Today (Thursday 5 November), a new nationwide lockdown begins in response to the spread of Covid-19.
In Parliament last night, I and other Labour MPs voted to back the package of lockdown measures – restrictions and support arrangements. There are inevitably balanced judgements to make in trying to deal with Covid and these are not easy decisions.
However, contact I’ve had over the last few days with the chief executive of Rotherham and Barnsley hospitals has confirmed for me that action is necessary to save lives and protect the NHS, which is on the brink of being overwhelmed in our area.
Both our local hospitals already have well over 100 Covid patients, double the peak during the first wave, and both have been seeing the number of Covid patients doubling every two weeks.
In South Yorkshire we have three hospitals (Doncaster, Barnsley and Rotherham) ranked in the highest 10 nationally for the proportion of beds already occupied by Covid patients. Barnsley was highest in the country on Saturday when the Prime Minister announced there would be a national lockdown.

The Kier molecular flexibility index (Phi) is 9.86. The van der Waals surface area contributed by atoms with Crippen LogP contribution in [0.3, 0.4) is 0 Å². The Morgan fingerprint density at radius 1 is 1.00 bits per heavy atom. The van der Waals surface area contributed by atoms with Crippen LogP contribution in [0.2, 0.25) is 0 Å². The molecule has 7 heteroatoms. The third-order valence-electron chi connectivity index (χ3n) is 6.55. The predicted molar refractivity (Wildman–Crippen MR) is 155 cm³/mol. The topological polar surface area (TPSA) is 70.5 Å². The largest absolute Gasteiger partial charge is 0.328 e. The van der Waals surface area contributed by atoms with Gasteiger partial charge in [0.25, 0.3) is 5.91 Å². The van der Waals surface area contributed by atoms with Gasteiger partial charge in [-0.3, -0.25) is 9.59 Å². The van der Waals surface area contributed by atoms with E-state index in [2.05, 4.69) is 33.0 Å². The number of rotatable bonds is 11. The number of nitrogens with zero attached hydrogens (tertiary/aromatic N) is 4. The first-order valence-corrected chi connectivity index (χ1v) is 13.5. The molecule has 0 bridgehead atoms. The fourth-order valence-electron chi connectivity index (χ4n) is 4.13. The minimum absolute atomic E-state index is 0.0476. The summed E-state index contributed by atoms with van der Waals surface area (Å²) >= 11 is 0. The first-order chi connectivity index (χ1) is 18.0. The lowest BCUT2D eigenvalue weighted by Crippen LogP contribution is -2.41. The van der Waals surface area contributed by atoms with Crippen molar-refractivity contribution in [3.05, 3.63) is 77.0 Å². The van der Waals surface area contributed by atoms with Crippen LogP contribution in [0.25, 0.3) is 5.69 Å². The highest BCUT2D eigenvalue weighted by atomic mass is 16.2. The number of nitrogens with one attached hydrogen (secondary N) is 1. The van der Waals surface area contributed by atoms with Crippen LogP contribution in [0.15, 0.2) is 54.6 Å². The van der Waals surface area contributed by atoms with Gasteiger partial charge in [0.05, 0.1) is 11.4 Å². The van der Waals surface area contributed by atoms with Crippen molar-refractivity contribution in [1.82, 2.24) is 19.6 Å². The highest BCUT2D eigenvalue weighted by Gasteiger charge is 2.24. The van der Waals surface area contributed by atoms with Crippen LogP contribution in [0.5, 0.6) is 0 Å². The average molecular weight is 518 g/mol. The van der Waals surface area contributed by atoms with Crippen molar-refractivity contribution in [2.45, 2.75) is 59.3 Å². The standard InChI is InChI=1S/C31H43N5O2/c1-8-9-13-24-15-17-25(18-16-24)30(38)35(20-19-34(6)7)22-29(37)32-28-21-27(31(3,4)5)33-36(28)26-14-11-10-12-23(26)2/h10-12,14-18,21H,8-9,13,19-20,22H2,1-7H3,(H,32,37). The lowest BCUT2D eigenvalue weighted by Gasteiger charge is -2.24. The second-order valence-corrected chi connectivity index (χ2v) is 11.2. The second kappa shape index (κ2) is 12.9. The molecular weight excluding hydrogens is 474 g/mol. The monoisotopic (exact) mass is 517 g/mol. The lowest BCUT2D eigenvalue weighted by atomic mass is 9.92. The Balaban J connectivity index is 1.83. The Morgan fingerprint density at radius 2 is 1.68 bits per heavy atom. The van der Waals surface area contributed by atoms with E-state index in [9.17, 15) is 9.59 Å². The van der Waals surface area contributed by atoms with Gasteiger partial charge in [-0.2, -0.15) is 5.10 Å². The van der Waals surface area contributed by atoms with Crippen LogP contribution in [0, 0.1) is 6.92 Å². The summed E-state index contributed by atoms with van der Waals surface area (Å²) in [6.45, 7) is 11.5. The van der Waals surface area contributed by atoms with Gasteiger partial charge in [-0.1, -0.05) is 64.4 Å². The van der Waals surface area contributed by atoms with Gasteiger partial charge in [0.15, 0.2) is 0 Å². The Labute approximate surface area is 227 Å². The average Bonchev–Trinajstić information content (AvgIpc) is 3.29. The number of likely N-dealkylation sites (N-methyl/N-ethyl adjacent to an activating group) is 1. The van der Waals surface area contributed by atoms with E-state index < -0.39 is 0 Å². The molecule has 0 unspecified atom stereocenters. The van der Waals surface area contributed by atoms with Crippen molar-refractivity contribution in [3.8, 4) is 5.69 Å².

In addition, staffing pressures are greater, with more having to take time off to isolate than in the first wave of the pandemic. Health chiefs are convinced the new lockdown is necessary and say it’s very important that people follow the restrictions.
As you may recall, late in September the Government’s scientific advisers said to Ministers that the rising rate of infections and risk to the NHS meant they should introduce a short lockdown and early last month Labour leader Keir Starmer called for such action with a 2-3 week ‘circuit breaker’ lockdown. We said this should be implemented in line with the school half-term holiday, to minimise disruption. However the government failed to act early and decisively so the necessary lockdown is now set to last four weeks, until 2 December. Regrettably, the delay means this will be harder and the human and economic cost will be higher.
We should not be facing tough restrictions again, having gone through a difficult national lockdown in March and April. However, such widespread action has become necessary again because test and trace isn’t working and the government has lost control of the virus.
While the government’s message has been confusing and poorly communicated to the public we’re now being asked again – as we were in the spring – to stay at home as much as possible, save lives and protect the NHS.